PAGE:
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# How do you differentiate $y={{x}^{x}}$?

Last updated date: 13th Jun 2024
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Hint: Take natural log $\log \left( {{\log }_{e}} \right)$ on both the sides and in the R.H.S. use the formula: - $\log {{a}^{m}}=m\log a$ to simplify. Now, consider the R.H.S. as the product of an algebraic function and a logarithmic function. Apply the product rule of differentiation given as: - $\dfrac{d\left( u\times v \right)}{dx}=u\dfrac{dv}{dx}+v\dfrac{du}{dx}$, where u = x and $v={{\log }_{e}}x$. In the L.H.S. use chain rule of differentiation given as: - $\dfrac{d\ln y}{dx}=\dfrac{d\ln y}{dy}\times \dfrac{dy}{dx}$ to simplify. Find the value of $\dfrac{dy}{dx}$ by using the formula: - $\dfrac{d\ln y}{dy}=\dfrac{1}{y}$ and substituting back the value $y={{x}^{x}}$.

Complete step-by-step solution:
Here, we have been provided with the function $y={{x}^{x}}$ and we are asked to differentiate it, that means we have to find the value of $\dfrac{dy}{dx}$.
We have $y={{x}^{x}}$, here in the R.H.S. We have an exponential form of the function where both the base and exponent are variable. So, taking natural log, i.e., log to the base e, both the sides, we get,
$\Rightarrow {{\log }_{e}}y={{\log }_{e}}\left( {{x}^{x}} \right)$
Using the formula: - $\log {{a}^{m}}=m\log a$, we get,
$\Rightarrow \ln y=x\ln x$
Now, we can assume the R.H.S. as the product of an algebraic function (x) and a logarithmic function ($\ln x$). So, we have,
$\Rightarrow \ln y=u\times v$
Differentiating both the sides with respect to x, we get,
$\Rightarrow \dfrac{d\ln y}{dx}=\dfrac{d\left( u\times v \right)}{dx}$
Now, applying the product rule of differentiation given as: - $\dfrac{d\left( u\times v \right)}{dx}=u\dfrac{dv}{dx}+v\dfrac{du}{dx}$, we get,
$\Rightarrow \dfrac{d\ln y}{dx}=u\dfrac{dv}{dx}+v\dfrac{du}{dx}$
Substituting the assumed values of u and v, we get,
$\Rightarrow \dfrac{d\ln y}{dx}=x\dfrac{d\ln x}{dx}+\ln x\dfrac{dx}{dx}$
We know that $\dfrac{d\ln x}{dx}=\dfrac{1}{x}$, so we have,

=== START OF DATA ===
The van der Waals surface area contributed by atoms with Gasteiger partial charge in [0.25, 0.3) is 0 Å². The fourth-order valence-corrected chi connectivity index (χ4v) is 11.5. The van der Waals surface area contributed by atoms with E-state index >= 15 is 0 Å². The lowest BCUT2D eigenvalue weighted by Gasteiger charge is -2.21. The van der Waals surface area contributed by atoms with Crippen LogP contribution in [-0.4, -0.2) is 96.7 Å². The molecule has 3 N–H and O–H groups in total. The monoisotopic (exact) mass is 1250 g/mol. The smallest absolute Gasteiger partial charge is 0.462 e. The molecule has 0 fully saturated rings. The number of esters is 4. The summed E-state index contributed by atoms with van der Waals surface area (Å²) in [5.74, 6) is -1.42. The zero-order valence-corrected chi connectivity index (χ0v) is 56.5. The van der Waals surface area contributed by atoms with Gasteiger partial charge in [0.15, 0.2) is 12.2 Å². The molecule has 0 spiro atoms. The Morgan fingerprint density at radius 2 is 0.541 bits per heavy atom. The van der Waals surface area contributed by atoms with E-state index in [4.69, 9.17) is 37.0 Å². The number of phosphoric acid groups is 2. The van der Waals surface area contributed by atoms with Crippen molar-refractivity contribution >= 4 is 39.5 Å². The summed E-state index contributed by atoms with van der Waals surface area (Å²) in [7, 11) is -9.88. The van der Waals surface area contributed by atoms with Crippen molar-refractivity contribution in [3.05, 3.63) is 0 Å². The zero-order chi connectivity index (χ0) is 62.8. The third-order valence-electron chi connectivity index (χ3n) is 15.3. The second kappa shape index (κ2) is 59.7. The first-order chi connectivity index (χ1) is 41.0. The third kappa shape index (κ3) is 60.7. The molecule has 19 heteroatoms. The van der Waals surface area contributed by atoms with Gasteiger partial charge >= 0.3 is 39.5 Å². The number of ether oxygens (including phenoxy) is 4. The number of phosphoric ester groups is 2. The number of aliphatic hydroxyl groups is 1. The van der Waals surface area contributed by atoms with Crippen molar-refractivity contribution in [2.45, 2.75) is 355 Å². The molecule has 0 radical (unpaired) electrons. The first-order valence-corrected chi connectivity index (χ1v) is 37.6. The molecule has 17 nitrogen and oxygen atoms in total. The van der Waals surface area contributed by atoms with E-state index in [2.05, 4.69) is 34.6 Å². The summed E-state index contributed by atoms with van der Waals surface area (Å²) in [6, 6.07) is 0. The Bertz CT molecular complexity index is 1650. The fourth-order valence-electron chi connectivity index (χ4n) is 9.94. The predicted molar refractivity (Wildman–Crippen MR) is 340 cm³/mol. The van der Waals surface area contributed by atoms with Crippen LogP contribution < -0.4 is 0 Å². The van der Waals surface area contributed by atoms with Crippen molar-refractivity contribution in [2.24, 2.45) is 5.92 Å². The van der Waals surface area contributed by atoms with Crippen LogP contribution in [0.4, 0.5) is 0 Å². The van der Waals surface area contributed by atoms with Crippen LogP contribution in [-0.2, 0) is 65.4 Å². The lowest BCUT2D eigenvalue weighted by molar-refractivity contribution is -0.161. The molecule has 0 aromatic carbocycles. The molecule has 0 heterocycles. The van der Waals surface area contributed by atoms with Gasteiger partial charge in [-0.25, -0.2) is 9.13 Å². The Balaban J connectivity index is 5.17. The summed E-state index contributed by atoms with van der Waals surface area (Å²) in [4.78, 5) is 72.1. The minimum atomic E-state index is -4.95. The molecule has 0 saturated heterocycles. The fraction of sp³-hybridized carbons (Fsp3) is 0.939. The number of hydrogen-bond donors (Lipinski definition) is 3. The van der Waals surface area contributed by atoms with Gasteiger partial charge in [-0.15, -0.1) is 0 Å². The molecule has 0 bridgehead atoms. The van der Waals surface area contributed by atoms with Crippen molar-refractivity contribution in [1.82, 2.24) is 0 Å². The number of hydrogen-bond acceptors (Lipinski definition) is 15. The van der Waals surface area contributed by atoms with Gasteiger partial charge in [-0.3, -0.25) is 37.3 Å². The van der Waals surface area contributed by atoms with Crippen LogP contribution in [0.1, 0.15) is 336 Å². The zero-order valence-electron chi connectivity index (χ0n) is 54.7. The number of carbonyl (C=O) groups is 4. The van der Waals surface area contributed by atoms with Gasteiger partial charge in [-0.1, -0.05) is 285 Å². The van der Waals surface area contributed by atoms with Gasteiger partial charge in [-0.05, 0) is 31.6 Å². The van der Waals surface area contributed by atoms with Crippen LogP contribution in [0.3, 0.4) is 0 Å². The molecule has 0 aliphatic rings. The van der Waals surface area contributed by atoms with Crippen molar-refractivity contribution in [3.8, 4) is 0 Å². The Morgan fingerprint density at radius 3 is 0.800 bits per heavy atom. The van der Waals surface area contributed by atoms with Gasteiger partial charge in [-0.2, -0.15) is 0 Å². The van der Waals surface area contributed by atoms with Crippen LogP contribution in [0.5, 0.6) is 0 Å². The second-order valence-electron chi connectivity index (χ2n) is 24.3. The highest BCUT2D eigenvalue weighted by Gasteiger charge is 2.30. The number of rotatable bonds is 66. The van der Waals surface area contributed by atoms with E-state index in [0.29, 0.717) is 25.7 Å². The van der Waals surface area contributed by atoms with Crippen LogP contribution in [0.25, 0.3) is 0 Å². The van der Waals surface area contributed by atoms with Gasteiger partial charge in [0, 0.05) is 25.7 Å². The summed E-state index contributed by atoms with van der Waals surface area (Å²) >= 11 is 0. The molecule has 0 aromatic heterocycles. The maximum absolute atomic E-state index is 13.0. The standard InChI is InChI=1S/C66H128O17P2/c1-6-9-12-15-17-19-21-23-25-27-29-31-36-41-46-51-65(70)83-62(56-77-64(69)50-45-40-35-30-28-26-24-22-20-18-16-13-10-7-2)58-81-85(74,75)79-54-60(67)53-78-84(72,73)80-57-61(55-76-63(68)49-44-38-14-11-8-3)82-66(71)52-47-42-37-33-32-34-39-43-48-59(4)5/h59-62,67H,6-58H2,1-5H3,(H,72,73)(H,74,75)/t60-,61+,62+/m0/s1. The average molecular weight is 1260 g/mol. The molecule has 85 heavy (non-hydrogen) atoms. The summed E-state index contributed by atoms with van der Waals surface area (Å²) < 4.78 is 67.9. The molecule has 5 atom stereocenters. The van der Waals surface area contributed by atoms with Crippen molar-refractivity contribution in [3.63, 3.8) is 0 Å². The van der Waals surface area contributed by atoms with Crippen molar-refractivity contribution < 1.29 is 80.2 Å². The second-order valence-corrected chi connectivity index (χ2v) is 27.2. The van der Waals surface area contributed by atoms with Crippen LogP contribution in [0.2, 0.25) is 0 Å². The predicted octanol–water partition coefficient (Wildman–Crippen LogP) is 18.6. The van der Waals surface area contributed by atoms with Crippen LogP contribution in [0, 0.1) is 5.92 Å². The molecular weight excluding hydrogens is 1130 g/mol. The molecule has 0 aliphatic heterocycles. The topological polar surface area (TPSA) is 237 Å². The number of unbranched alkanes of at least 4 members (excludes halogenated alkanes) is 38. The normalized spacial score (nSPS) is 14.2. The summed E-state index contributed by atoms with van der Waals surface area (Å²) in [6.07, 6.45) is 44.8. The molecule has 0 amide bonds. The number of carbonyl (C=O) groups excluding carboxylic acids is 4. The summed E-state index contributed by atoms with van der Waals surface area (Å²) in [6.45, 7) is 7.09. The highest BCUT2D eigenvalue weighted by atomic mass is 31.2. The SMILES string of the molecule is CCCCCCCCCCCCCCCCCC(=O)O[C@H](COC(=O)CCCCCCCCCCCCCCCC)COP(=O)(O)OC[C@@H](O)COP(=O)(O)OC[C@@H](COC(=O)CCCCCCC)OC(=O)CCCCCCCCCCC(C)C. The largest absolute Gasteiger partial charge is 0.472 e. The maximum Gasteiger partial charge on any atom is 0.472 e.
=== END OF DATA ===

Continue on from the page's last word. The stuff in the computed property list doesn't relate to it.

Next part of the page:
\begin{align} & \Rightarrow \dfrac{d\ln y}{dx}=x\times \dfrac{1}{x}+\ln x\times 1 \\ & \Rightarrow \dfrac{d\ln y}{dx}=1+\ln x \\ \end{align}
Using the chain rule of differentiation in the L.H.S., we have,
\begin{align} & \Rightarrow \dfrac{d\ln y}{dy}\times \dfrac{dy}{dx}=1+\ln x \\ & \Rightarrow \dfrac{1}{y}\dfrac{dy}{dx}=\left( 1+\ln x \right) \\ \end{align}
Multiplying both the sides with y, we get,
$\Rightarrow \dfrac{dy}{dx}=y\left( 1+\ln x \right)$
Substituting back the value of y, we get,
$\Rightarrow \dfrac{dy}{dx}={{x}^{x}}\left( 1+\ln x \right)$
Hence, the derivative of the given function is ${{x}^{x}}\left( 1+\ln x \right)$, which is our answer.

Note: One may note that there can be a direct method to solve the question with taking logarithm both the sides. What we can do is we will differentiate ${{x}^{x}}$ by considering the exponent as a constant and use the formula: - $\dfrac{d{{x}^{n}}}{dx}=n{{x}^{n-1}}$. Now, in the next step we will consider the base as a constant and use the formula: - $\dfrac{d{{a}^{x}}}{dx}={{a}^{x}}\log a$ to get the second part of the derivative. Finally, we will take the sum $n{{x}^{n-1}}+{{a}^{x}}\log a$ to get the answer, i.e., the value of $\dfrac{dy}{dx}$. You must remember all the basic rules of differentiation such as: - the product rule, the chain rule, $\dfrac{u}{v}$ rule etc.